In Nebraska, the Winnebago tribe makes its own tobacco products. The production facility was the subject of a raid by the Bureau of Alcohol, Tobacco and Firearms (ATF) on January 20, 2018, based on the terms of the Contraband Cigarette Trafficking Act (CCTA). The raid was intended to gather documents and information relating to the distribution and taxation of Winnebago tobacco products.
The federal government took the position that the CCTA mandated that the Winnebago tribe must turn these records over. The tribe disagreed, stating that it wasn't subject to federal law, and it refused to turn over the documentation, resulting in the raid.
In July 2018, the District of Columbia District Court of Appeals ruled that tribal businesses must indeed comply with federal laws. Two Winnebago tribal corporations sued the state of Nebraska in December 2018 for instigating the ATF action and investigation. The lawsuit was allowed to proceed and was still being litigated in 2019.
State Income Tax for Tribes and Individuals
Most states tax Native Americans on income earned off their reservations, although money earned from their tribes is typically tax-exempt at the state level. Some states, such as California, require that Native American taxpayers meet certain requirements to qualify for exemptions, such as living in a recognized Indian country.
Native Americans in California who are active-duty or retired military do not have to meet the same residency requirements to qualify for tax exemptions.
Tribes are exempt from state income taxes because they’re sovereign—they’re not technically part of the states that abut their reservation lands. The IGRA prohibits states from levying income taxes on the tribes themselves, but tribes are free to negotiate their own contracts with their surrounding states to allow taxation of the gaming institutions themselves.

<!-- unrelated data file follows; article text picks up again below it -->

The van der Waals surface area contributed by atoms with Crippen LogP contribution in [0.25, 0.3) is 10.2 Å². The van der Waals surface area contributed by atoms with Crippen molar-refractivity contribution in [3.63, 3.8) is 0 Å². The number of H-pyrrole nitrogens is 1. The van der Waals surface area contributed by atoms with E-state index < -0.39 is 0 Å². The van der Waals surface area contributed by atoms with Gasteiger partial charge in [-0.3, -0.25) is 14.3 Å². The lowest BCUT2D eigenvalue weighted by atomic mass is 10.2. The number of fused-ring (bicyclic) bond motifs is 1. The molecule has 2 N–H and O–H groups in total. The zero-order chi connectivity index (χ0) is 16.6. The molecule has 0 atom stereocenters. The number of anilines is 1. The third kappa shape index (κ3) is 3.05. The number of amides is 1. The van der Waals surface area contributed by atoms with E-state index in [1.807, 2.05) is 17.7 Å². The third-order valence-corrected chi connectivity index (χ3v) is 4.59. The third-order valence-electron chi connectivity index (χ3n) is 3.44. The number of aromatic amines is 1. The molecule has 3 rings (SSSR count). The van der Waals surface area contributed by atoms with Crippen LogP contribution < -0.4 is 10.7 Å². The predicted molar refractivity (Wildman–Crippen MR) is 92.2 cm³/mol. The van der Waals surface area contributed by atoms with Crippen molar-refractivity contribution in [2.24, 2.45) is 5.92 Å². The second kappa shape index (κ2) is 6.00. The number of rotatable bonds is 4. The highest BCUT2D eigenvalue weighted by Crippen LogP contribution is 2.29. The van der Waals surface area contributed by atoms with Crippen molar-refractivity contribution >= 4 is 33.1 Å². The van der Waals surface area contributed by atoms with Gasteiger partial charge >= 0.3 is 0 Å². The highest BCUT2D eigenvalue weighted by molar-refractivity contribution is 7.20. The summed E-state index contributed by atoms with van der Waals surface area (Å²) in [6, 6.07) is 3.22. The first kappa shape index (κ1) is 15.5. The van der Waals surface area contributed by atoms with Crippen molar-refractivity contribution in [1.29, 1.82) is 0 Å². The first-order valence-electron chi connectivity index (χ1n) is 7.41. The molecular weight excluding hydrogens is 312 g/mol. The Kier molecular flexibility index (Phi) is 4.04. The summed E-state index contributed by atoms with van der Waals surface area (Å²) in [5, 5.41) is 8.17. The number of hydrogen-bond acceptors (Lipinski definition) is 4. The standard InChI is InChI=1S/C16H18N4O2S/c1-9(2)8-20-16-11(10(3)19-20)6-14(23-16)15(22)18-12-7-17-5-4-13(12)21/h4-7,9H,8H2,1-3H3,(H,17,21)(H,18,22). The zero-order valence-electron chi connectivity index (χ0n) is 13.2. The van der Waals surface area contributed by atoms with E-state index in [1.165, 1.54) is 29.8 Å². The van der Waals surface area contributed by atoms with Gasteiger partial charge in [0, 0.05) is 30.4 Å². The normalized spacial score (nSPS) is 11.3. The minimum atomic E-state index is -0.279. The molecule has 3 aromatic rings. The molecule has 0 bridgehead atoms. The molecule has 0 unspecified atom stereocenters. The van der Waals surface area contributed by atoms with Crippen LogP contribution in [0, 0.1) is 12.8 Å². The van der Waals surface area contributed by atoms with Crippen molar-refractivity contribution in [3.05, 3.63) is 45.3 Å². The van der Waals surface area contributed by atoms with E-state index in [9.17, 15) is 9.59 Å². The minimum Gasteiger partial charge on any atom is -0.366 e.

When Do Native Americans and Native American Tribes Pay Taxes?
- Native American tribes are not subject to state or federal income taxes.
- Tribes can and do set their own sales taxes for products purchased from them on their lands.
- Native Americans must pay federal income tax on their personal incomes.
- The general rule in most states is that income is tax-exempt when a Native American individual earns it on tribal lands. Tribe members working jobs off tribal lands are subject to state and local taxes on income there.
- Individual Native Americans who receive per capita gaming distributions from their tribe must pay federal tax on this income.
- Some states do not tax per capita gaming revenue distributed to tribal members, though others do.
U.S. Bureau of Indian Affairs. "Frequently Asked Questions." Accessed April 22, 2020.
U.S. Internal Revenue Service. "ITG FAQ #4 Answer: What Are the Tax Implications of Being a Federally Recognized Tribe?" Accessed April 22, 2020.
U.S. Bureau of Indian Affairs. "History of BIA." Accessed April 22, 2020.
U.S. Internal Revenue Service. "H.R.3043 - Tribal General Welfare Exclusion Act of 2014." Accessed April 22, 2020.
Joint Committee on Taxation. "Overview of Federal Tax Provisions Relating to Native American Tribes and Their Members," Page 3. Accessed April 22, 2020.
Joint Committee on Taxation. "Overview of Federal Tax Provisions Relating to Native American Tribes and Their Members," Page 7. Accessed April 22, 2020.
National Indian Gaming Commission. "2017 Indian Gaming Revenues Increase 3.9% to $32.4 Billion." Accessed April 22, 2020.
National Indian Gaming Commission. "Indian Gaming Regulatory Act." Accessed April 22, 2020.
State of California Franchise Tax Board. "When You Can Be Tax-Exempt: Native Americans." Accessed April 23, 2020.
New York State Senate. "Section 471-E: Taxes Imposed on Qualified Reservations." Accessed April 22, 2020.
United States Court of Appeals District of Columbia Circuit. "United States Court of Appeals for the District of Columbia Circuit: Ho-Chunk, Inc., Et Al., Appellants V. Jeff Sessions, in His Official Capacity, Et Al., Appellees." Accessed April 22, 2020.
Indianz.com. "Winnebago Tribe Still Fighting Back a Year After Raid on Reservation." Accessed April 22, 2020.